At 2/6/13 03:45 PM, DelRio1991 wrote:
I don't get it, everything I draw, I feel like it looks like crap.
Like, this thing that I drew. It looks so flat and lifeless.
What am I doing wrong here?
I'm not fishing for compliments, I really need some constructive criticism, I want to go into graphic design, but I'm not going to get anywhere with my stuff looking like a retarded 12 years old kid did it.
Oh, boy. Right then. first up, mirroring what other people have said: if you want to get better at drawing, then draw as much as you possibly can. From life, yes, that helps. Draw from photos too (not as useful as life studies but they're useful in a fix). From your gallery it looks like you're more into cartooning than academic life drawing studies. If that's the case then doodling from your imagination is also important. Think of the number of cartoons out there that have unrealistic or outlandish character designs. Loads of them. Whilst I'm pretty certain that artists like, I don't know, Pendleton Ward and the guys at Nickelodeon have functional formal drawing skills, the place they really shine is in their ability to take their knowledge about how the world actually is and shove it onto a bunch of characters that have very little resemblance to actual human beings in their anatomy.
Er, I think my point there is sure drawing "well" is useful, but don't get too super hung up. I come at this from working in a motion graphics company straight out of university, where two of our biggest directors couldn't draw at all. They knew about overall composition, knowing about colour and shape, typography and how to get the most out of software they were using. They hired me to do the character designs. There are many aspects of graphic design where you won't touch a pencil. If you really want to be a graphic designer rather than a graphic artist I would keep that in mind. They're pretty different, although being able to do some of one will always help with the other.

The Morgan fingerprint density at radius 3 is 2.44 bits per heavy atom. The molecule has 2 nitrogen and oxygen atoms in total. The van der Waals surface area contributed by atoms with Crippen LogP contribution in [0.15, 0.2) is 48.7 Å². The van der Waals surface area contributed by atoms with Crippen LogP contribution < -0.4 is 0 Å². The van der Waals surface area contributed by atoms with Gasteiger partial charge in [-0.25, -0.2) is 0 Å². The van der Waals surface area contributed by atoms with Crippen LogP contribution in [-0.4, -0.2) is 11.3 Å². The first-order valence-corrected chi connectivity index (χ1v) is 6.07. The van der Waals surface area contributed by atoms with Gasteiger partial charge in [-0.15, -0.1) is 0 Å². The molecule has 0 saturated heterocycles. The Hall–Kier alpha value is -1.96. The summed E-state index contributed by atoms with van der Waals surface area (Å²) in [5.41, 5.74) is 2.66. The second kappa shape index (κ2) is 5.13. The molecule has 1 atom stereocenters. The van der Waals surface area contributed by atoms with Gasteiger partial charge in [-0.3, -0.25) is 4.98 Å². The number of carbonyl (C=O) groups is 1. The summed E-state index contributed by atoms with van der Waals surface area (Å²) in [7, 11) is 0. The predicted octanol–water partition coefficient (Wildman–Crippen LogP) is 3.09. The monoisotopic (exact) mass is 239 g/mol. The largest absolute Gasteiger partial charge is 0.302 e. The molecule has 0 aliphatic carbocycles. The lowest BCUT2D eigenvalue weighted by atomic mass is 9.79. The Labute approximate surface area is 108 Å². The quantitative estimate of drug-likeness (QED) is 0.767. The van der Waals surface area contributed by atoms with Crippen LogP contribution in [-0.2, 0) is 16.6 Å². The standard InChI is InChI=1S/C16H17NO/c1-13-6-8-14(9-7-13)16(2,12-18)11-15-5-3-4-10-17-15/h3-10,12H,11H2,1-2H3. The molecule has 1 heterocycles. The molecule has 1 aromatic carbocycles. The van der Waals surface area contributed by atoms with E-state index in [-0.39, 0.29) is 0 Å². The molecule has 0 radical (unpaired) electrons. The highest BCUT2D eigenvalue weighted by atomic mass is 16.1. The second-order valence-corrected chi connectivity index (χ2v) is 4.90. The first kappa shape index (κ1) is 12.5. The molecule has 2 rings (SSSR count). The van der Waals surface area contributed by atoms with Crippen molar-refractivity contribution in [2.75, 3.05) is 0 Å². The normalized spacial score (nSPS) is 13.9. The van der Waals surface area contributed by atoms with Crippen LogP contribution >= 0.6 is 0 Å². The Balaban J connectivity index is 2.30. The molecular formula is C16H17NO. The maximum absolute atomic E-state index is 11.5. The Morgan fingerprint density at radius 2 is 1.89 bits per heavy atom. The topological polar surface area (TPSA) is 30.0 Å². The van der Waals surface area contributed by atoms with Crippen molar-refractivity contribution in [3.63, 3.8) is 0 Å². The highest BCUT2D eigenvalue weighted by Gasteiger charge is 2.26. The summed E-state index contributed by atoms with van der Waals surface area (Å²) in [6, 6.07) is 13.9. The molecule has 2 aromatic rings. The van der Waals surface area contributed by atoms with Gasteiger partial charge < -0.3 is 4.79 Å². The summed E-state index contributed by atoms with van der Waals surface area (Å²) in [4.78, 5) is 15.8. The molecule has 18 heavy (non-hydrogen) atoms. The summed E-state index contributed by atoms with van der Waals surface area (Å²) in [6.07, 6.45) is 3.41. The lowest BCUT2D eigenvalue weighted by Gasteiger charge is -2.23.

Getting good at any of this stuff is less about talent and more about a) will to get better and b) tons of practice, research and advice where you need it. The fact that you know you need to get better and want to is brilliant. Never fall into the trap of saying "but that's just my style" about what you create. You can always change and improve. Also don't feel like what you create has to look like anything that's already out there. The world already has a bazillion comic artists that make everything look like a Marvel comic, for example, find a way to make stuff that's uniquely yours.
Get to art galleries and bookshops and look at as many different kind of art as possible. check out the modern stuff in contemporary galleries as well as the graphic novels. It's good to take inspiration from all sorts of places and not just internet forums. Post as much stuff as you can in places where people can see it and invite criticism from all over. It helps. Get to life drawing classes. Doodle all the freaking time.
I've rambled on for long enough I think. I hope that's at least a little bit useful.